Using option pages, we can create content which is global or don’t relate anywhere else. If you have a custom post type events and you want to declare some global options to the events you can create a new page under the events menu like so:

if( function_exists('acf_add_options_page') ) {
    
    acf_add_options_sub_page(array(
        'page_title'     => 'Event Page Content',
        'menu_title'    => 'event-page-content',
        'parent_slug'    => 'edit.php?post_type=events',
    ));

}

Post Data from The Front-end

Using acf_form_head() function to register the necessary dependencies and the acf_form() function to set up the form you can create front-end forms with Advanced Custom Fields.

<?php
    acf_form_head(); 
    get_header();
?>

    ...

    <?php
        acf_form(array(
            'post_id'		=> 'new_post',
            'post_title'	=> true,
            'post_content'	=> false,
            'new_post'		=> array(
                'post_type'	=> 'event',
                'post_status'	=> 'draft'
            ),
            'submit_value' => __("Send", 'acf'),
            'updated_message' => __("Thank you for your event post!", 'acf'),
            'uploader' => 'basic'
        ));
    ?>

    ...

<?php get_footer(); ?>

Posting from the front-end can be useful if you want to handle some of the parts of your site on front-end like an event submission. In this case, you need a custom post type for the events and a properly parameterized form like so:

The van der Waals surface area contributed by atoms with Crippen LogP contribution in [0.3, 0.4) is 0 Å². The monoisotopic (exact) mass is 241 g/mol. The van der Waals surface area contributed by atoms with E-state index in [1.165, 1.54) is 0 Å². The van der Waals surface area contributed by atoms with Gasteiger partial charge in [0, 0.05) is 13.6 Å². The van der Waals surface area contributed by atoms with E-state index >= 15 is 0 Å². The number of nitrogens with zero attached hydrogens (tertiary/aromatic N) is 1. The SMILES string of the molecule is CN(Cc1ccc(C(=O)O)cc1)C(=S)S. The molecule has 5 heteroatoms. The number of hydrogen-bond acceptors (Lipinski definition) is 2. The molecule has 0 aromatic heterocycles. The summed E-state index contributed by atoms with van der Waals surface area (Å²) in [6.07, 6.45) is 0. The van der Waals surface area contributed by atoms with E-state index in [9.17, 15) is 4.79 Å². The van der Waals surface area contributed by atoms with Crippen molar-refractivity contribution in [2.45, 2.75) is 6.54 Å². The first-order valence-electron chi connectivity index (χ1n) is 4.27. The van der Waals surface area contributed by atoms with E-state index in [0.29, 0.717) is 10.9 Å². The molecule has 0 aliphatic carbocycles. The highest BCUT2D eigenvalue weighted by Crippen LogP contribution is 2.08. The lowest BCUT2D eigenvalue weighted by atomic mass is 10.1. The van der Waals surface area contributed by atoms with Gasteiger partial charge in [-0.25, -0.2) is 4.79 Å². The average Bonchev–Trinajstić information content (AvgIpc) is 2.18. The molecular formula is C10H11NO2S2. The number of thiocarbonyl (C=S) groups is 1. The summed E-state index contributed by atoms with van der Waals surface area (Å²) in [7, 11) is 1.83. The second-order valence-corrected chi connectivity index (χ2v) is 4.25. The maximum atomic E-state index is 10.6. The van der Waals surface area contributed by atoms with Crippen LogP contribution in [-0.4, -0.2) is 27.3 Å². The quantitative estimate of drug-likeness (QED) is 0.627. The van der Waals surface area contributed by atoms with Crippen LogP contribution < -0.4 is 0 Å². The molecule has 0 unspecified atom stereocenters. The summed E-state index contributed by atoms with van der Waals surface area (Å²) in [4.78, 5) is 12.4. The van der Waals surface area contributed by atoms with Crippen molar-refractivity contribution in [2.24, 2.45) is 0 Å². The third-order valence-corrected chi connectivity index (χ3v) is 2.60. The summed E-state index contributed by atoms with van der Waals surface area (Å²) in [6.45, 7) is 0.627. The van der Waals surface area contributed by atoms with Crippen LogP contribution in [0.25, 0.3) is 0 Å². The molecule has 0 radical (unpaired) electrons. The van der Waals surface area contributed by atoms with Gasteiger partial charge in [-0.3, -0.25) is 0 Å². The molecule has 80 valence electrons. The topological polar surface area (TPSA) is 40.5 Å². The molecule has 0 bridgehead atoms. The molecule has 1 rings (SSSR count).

The benefit of this technique that you don’t have to send your users to the WP admin and you don’t have to build your form.

Read Fields from Files with acf-json

I think this function is just amazing from a lot of perspectives. If you create a folder in your theme root named acf-json ACF will save all of your field groups and field settings there in a JSON format. If you this format the plugin first will check this local cache file and not call the database to query the fields.

It is efficient because of the less database call, and it is developer friendly because you can submit the fields into your git repository so can share it. ACF can sync these fields in the main list page manually from the JSON file which is needed if there is a change because we can easily create desync.

Handle Google Map and Add an API Key

ACF comes with a Google Map field which is handy because most of the website needed a map at least in the contact page. Google offers an API based system, so you need a key and need to set up in ACF. You can do this with the following snippet using acf/init filter:

function my_acf_init() {
    
    acf_update_setting('google_api_key', 'xxx');
}

add_action('acf/init', 'my_acf_init');

What About Gutenberg?

Gutenberg is here and changes the WordPress development in overall. The big question was how it would affect plugins like ACF. Using Gutenberg editor, we can still use custom fields added into our editor but can we create blocks too? It seems so!

Coming with the following version (5.8) we get potent methods to create blocks for the editor too, and this is awesome.

A lot of theme developer fear the new syntax that comes with the new editor, but ACF could be a great tool to make our life easier.

More information, please check out this post from the official blog!